LOWELL | Employees would get a 2 percent raise and the Fire Department could get its first, full-time employee if the state approves the town's proposed 2014 budget.
There were no comments from the public during Monday's public hearing on the $4,773,841 budget.
Lowell Clerk/Treasurer Judy Walters said Monday there's little guaranteed in the budget which depends on the decisions of others.
Notably, Walters said she and financial consultant Greg Guerretaz chose to not budget for 2014 the county income tax portion for development.
"We'll wait to know for sure what we're getting," she said.
The budget does, however, include the new public safety fund which is expected to be funded through the portion of the county income tax designated for public safety.
Lowell Volunteer Fire Department leaders and town officials have agreed a paid, full-time person is needed for daytime hours. The police chief's salary also has been moved into that fund.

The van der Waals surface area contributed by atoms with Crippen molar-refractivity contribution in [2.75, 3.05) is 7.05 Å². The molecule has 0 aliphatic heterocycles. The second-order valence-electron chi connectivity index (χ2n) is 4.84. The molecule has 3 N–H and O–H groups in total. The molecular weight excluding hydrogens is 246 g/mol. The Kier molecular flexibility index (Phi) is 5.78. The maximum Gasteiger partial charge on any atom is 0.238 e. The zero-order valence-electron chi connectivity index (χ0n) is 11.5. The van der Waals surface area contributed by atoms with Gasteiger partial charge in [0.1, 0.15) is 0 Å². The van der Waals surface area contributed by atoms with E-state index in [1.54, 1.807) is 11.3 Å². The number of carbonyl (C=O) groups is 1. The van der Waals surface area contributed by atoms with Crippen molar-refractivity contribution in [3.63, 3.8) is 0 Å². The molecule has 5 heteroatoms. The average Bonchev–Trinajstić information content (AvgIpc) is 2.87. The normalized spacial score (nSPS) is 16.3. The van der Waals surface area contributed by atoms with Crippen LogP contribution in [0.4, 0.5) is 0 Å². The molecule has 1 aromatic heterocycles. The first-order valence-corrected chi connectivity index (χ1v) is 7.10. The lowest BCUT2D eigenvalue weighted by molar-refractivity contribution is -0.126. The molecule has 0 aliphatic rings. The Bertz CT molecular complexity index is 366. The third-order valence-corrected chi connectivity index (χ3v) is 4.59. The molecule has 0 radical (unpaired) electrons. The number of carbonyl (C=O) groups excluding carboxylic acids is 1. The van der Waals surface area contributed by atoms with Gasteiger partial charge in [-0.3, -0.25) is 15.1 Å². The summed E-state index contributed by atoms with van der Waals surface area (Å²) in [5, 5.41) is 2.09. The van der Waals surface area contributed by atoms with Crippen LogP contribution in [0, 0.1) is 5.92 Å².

Guerretaz said the E-911 issue is a major source for concern since there is the possibility of losing $200,000 should leaders not meet the state deadline.
The Lowell budget, he said, is deliberately very tight. "We pound the department heads to keep revenue coming in and spending in check," he said.
Walters said department heads must go before the Town Council to ask for capital funds for large purchases.
That's why the council told Police Chief Erik Matson on Monday the town cannot participate in funding half the cost of a school resource officer with Tri-Creek School Corp. The proposed budget does not include the estimated $35,000 needed.
The 2014 budget would have a $3,183,275 levy. The current levy is $2,973,870.
"Really, the budget is pretty much the same to stay within the levy," Walters said. The salary for a town administrator remains budgeted although Lowell Town Administrator Sue Peterson is retiring at the end of the year and the council has made no decision on the position.
An 11 percent increase in health insurance costs was built in to match the increase last year.
"We are concerned about Obamacare. ... Our part-time employees would have been cut to 24 hours. However, we got a one year's extension," Walters said. Employees with 32 or more hours would cost the town in additional health insurance costs, she said.